The barren beauty of Ladakh in India with snow-capped peaks and the clean azure sky has continued to attract the intrepid travelers. The scenic destination has maintained to cast its spell since the region was opened to tourists in the 1970s. Since then, Ladakh has become a favorite haunt for trekking and mountaineering enthusiasts. The rugged terrain and the majestic mountains around, make an exotic cocktail for an adventure lover. But before you decide to fly away to the land of Buddhist monasteries and brave people, here’s everything that you need to know. It is imperative to understand that you need at least a week to acclimatize and enjoy your tour to Ladakh.

Plan a trip to the land of bluer-than-blue lakes and stark grey mountains with this quick guide:

Getting to Leh
You can fly to Leh from major Indian cities via Delhi (there’s also a 4am direct flight from Mumbai), but much of the time you save will be spent acclimatising to the altitude. Your other option is to drive, and there are two ways of getting there:

  1. From Srinagar (415km): The Srinagar–Leh road is open from the first week of May till December, depending on snowfall. The roads are well maintained, the ascent is gradual—chances of mountain sickness considerably reduce—and there are beautiful villages on the way. Perfect for families with elder members and children. You can stop overnight at either Dras or Kargil, which are 140km and 200km from Srinagar respectively.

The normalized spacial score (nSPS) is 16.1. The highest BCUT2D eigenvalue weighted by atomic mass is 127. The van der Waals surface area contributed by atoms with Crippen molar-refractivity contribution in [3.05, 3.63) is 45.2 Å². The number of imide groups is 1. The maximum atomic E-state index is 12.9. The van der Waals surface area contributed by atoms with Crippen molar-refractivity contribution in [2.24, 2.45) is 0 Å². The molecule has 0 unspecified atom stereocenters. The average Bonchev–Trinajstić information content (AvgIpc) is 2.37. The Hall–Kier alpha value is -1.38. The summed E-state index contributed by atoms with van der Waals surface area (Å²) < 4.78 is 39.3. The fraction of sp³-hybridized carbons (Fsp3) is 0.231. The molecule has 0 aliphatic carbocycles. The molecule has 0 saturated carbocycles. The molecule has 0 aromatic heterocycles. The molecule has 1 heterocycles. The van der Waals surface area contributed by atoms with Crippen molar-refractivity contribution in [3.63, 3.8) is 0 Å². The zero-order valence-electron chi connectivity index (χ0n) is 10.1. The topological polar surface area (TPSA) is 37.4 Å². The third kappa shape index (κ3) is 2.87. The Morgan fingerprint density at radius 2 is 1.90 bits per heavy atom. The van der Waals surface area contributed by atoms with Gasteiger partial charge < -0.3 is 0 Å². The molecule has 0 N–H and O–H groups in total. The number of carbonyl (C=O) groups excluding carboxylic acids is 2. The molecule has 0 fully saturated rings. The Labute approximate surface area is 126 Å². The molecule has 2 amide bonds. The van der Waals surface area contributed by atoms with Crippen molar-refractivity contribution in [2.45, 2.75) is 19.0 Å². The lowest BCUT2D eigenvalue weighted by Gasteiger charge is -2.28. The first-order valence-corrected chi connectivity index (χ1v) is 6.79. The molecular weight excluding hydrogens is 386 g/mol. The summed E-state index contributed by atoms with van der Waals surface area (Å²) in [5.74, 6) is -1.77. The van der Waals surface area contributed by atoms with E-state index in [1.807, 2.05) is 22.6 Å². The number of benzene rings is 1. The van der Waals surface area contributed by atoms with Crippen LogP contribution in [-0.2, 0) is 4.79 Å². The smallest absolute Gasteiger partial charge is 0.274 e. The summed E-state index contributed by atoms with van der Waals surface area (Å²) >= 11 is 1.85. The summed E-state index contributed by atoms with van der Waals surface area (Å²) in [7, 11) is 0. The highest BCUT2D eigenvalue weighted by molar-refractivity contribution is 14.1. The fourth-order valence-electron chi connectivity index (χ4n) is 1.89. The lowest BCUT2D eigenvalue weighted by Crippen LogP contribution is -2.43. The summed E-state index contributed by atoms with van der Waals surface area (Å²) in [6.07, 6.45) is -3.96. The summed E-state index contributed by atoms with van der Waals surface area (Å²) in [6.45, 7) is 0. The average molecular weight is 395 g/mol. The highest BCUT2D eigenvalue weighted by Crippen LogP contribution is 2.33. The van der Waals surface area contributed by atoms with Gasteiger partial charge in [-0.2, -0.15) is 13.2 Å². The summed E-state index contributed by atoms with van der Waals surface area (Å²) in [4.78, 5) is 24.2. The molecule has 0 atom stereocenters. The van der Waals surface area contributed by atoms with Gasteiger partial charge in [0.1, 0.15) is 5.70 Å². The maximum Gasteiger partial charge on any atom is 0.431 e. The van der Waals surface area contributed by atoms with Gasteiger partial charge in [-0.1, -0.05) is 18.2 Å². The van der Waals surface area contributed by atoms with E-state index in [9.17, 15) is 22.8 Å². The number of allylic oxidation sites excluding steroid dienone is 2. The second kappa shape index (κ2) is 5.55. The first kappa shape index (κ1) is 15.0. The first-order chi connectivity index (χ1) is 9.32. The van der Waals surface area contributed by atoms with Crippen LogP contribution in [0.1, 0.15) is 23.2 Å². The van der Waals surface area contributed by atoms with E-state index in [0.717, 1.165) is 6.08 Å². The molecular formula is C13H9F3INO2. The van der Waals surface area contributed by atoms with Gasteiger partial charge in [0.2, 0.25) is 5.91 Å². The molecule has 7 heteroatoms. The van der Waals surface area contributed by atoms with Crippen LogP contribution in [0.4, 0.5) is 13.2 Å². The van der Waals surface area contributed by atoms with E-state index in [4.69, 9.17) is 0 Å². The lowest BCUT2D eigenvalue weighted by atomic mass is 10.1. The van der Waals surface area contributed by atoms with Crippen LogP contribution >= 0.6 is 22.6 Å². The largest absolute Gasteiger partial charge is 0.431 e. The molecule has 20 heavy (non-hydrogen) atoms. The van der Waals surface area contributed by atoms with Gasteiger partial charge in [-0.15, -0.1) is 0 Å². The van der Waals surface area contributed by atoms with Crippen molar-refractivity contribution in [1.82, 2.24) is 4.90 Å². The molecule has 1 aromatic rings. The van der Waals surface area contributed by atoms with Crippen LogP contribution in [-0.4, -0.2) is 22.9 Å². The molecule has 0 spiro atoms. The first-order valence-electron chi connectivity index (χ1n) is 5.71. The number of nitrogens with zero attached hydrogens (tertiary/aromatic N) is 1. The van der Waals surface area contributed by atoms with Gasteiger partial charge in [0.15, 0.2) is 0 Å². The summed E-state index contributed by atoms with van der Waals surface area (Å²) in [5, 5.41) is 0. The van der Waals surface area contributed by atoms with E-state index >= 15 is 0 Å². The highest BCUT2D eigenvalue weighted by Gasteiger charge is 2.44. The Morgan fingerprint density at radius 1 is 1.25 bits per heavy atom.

2. From Manali (482km): This high-altitude road is snowed under for most part of the year. It opens around the first week of June and remains motorable till October. The climb here is steep, the roads crumbly, and landslides are a real threat. Try this if you’re looking for adventure. Travellers usually halt overnight at Jispa, about 140km from Manali.

It is also possible to drive from Srinagar to Leh in a day. But you will need a very early start, an experienced driver and plenty of energy to sit through the drive. Certainly not the best way to arrive in Leh. The most recommended way to travel: drive in, fly out.

Local transport
Taxis can be booked through the hotel or a travel agent, and they charge as per the destination. The Leh main market also has a taxi stand—solo travellers can opt for shared taxis, which are cheaper and can be paid for on a per-person basis. Vehicles for overnight trips cost about 20% more than day trips. For reference, a day trip from Leh to Thiksey, Shey and Hemis monasteries and the Druk Padma Karpo School—of 3 Idiots fame—will cover a distance of approximately 100km and cost Rs2,500 for a Mahindra Xylo and Rs2,800 for a Toyota Innova. Most people don’t, but in case you want air conditioning, it costs Rs7/km in addition to the aforementioned prices.

Many of Ladakh’s top attractions are a day trip away from Leh, which is why it makes sense to camp here. Predictably, the town gets swamped in peak season and places are sold out months in advance. These are the ones to book:

  • The Grand Dragon Ladakh is centrally heated and has solar-powered rooms with views of the Stok Kangri mountains. (Doubles from Rs11,600)
  • The 45-room Hotel Shangrila is minutes away from the airport and has a Tibetan-inspired restaurant that serves Ladakhi food. (Doubles from Rs6,500)
  • A short walk from Leh town, Mahey Retreat has rooms overlooking sprawling gardens that grow most of the produce used by the restaurant. (Doubles from Rs4,600)
  • The family-run Mogol Hotel has friendly staff and 19 spacious rooms with views of the mountains. (Doubles from Rs4,500)
  • Backpackers and solo travellers can opt for Shaolin Guest House on Sankar road (starting Rs800 per person) and Zik Zik Guest House on Karzoo lane (+91-94191 79357; doubles from Rs1,000), which are homely, comfortable and easy on the pocket.